The teacher at the centre of strike action at Movilla High School in Newtownards has spoken out about the assault which sparked the high-profile walkout by him and his colleagues this week.
The NASUWT teaching union still refuses to disclose exactly what happened during the incident in May, but the teacher attacked by the young male pupil said he was “horrified by what happened”.
He asked not to be identified, but said: “I am concerned about the impact this is having on all of the pupils.
“I hope the situation is sorted out as quickly as possible.”
Pupils at Movilla High School missed a second day of classes on Tuesday as the strike action by 25 teachers continued.
The union said members voted to strike after not being paid when they refused to teach the pupil involved in the assault.
Fred Brown, NASUWT executive member, said on Tuesday that the union would not enter into talks with the South Eastern Education and Library Board (SEELB) through the Labour Relations Agency unless two preconditions were met — that the teachers’ full pay is reinstated and the boy is taught by someone other than the union members. However, the SEELB said it is “unable to comply with the stated preconditions”.
Mr Brown said: “We are not happy that we have been pushed into strike action.
“However, the morale of the teachers is high and we have had a lot of support from the general public.”
The Association of Teachers and Lecturers (ATL) has also confirmed that it is currently balloting its 10 members at the Co Down school on ‘refusal to teach' action. The pupils were sent home early on Monday morning with a letter saying they should not attend school again until further notice.
Seamus Searson, Northern Ireland organiser of the teachers' union, said: “Our members want to continue teaching their classes, but this particular pupil needs a new start with specialised support,” he said.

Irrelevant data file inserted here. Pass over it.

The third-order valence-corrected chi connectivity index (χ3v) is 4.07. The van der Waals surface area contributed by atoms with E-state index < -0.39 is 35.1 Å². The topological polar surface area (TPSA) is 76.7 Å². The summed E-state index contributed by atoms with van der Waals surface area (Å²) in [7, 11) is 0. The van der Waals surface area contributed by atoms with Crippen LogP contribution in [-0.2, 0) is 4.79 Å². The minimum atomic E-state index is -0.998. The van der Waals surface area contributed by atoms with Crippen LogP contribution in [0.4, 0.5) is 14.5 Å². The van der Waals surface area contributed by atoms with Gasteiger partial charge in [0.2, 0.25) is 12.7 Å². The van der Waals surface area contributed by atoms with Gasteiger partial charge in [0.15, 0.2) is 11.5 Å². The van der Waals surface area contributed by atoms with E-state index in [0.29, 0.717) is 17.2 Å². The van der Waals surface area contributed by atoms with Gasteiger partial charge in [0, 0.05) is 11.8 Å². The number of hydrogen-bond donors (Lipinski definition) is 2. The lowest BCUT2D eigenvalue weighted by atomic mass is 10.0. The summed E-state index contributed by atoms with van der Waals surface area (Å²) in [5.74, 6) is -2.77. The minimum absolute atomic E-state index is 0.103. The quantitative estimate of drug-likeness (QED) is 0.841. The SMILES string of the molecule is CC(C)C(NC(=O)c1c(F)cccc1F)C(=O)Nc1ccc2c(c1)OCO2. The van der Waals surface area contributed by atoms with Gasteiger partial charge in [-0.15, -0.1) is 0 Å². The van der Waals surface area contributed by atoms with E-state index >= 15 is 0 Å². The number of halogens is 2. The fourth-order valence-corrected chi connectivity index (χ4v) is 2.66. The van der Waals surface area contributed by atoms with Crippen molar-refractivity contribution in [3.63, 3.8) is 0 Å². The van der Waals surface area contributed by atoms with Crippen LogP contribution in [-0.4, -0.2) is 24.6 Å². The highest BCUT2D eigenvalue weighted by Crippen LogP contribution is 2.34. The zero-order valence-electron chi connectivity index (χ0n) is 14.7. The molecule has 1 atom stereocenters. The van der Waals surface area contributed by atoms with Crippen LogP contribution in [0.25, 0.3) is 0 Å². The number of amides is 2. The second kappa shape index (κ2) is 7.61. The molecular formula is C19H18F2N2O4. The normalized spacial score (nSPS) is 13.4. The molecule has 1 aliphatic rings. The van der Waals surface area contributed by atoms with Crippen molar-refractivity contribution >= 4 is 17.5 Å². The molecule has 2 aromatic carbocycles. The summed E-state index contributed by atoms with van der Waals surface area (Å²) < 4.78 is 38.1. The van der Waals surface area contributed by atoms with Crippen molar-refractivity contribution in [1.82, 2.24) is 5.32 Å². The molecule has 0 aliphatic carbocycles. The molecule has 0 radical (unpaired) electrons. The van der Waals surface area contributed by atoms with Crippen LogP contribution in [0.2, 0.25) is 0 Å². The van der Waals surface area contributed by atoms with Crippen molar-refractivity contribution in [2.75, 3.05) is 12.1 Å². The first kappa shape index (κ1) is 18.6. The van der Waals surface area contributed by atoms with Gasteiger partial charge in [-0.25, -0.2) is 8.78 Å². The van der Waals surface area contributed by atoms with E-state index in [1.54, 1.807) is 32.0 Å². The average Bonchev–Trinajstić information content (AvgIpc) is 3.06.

“Clearly we cannot tolerate a situation where our members are not paid for the work they are doing, and where, in effect, all the pupils are being punished for the behaviour of one.”
Northern Ireland Commissioner for Children and Young People, Patricia Lewsley, has offered to act as a mediator between the teachers and their employer.
The SEELB said the incident was “appropriately and proportionately dealt with” by the board of governors with the pupil returning to school after serving a period of 10 days suspension.
“The SEELB and the board of governors consider the health and safety of pupils and staff to be a very important and serious matter and would not have returned the pupil to the school if such a course of action presented a serious risk,” a statement from the board said.
The 25 teachers, who are members of the NASUWT union, picketed outside the school on Monday and Tuesday and asked the 12 teachers who are in other unions, not to cover their classes.
Local councillor Jim Shannon said he had been aware of the situation for some time.
“I am in a place where I know the details of the situation and this makes me supportive of the family while at the same time I can understand the position that the teachers are in,” Mr Shannon said.
“This is by no way an easy place to be and I am aware that it is not the desire of the teachers to put the education of all of the children of Movilla High School at risk.
“I am simply asking for unions and the South Eastern Education Board to open discussions again to find a solution and find a way forward. The young person involved has suffered greatly due to personal circumstances over the last few months and I feel for them. Undoubtedly this is a difficult position for all concerned and I would ask that all options would be studied again as a matter of urgency so that all the pupils of Movilla High School can get back into their classrooms and the teaching that they are used to.”